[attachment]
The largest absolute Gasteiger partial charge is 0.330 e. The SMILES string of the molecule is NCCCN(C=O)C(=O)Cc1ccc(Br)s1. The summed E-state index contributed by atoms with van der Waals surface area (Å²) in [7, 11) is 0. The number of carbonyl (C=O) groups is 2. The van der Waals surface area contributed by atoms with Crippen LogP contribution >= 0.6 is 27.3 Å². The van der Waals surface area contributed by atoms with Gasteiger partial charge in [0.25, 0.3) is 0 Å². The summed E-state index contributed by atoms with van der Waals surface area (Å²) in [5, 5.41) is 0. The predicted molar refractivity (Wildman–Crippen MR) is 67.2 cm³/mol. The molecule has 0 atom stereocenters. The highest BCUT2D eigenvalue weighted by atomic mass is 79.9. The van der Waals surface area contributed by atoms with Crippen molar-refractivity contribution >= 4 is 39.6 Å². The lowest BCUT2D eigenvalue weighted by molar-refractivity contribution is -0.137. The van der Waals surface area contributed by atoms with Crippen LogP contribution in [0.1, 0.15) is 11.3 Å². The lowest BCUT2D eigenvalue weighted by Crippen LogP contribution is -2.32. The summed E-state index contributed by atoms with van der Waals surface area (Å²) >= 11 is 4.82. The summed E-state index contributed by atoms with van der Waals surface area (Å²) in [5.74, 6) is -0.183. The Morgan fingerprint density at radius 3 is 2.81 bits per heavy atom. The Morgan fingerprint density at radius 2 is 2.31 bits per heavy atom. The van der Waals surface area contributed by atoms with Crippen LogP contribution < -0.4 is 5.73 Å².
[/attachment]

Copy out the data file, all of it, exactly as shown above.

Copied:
The largest absolute Gasteiger partial charge is 0.330 e. The SMILES string of the molecule is NCCCN(C=O)C(=O)Cc1ccc(Br)s1. The summed E-state index contributed by atoms with van der Waals surface area (Å²) in [7, 11) is 0. The number of carbonyl (C=O) groups is 2. The van der Waals surface area contributed by atoms with Crippen LogP contribution >= 0.6 is 27.3 Å². The van der Waals surface area contributed by atoms with Gasteiger partial charge in [0.25, 0.3) is 0 Å². The summed E-state index contributed by atoms with van der Waals surface area (Å²) in [5, 5.41) is 0. The predicted molar refractivity (Wildman–Crippen MR) is 67.2 cm³/mol. The molecule has 0 atom stereocenters. The highest BCUT2D eigenvalue weighted by atomic mass is 79.9. The van der Waals surface area contributed by atoms with Crippen molar-refractivity contribution >= 4 is 39.6 Å². The lowest BCUT2D eigenvalue weighted by molar-refractivity contribution is -0.137. The van der Waals surface area contributed by atoms with Crippen LogP contribution in [0.1, 0.15) is 11.3 Å². The lowest BCUT2D eigenvalue weighted by Crippen LogP contribution is -2.32. The summed E-state index contributed by atoms with van der Waals surface area (Å²) >= 11 is 4.82. The summed E-state index contributed by atoms with van der Waals surface area (Å²) in [5.74, 6) is -0.183. The Morgan fingerprint density at radius 3 is 2.81 bits per heavy atom. The Morgan fingerprint density at radius 2 is 2.31 bits per heavy atom. The van der Waals surface area contributed by atoms with Crippen LogP contribution < -0.4 is 5.73 Å².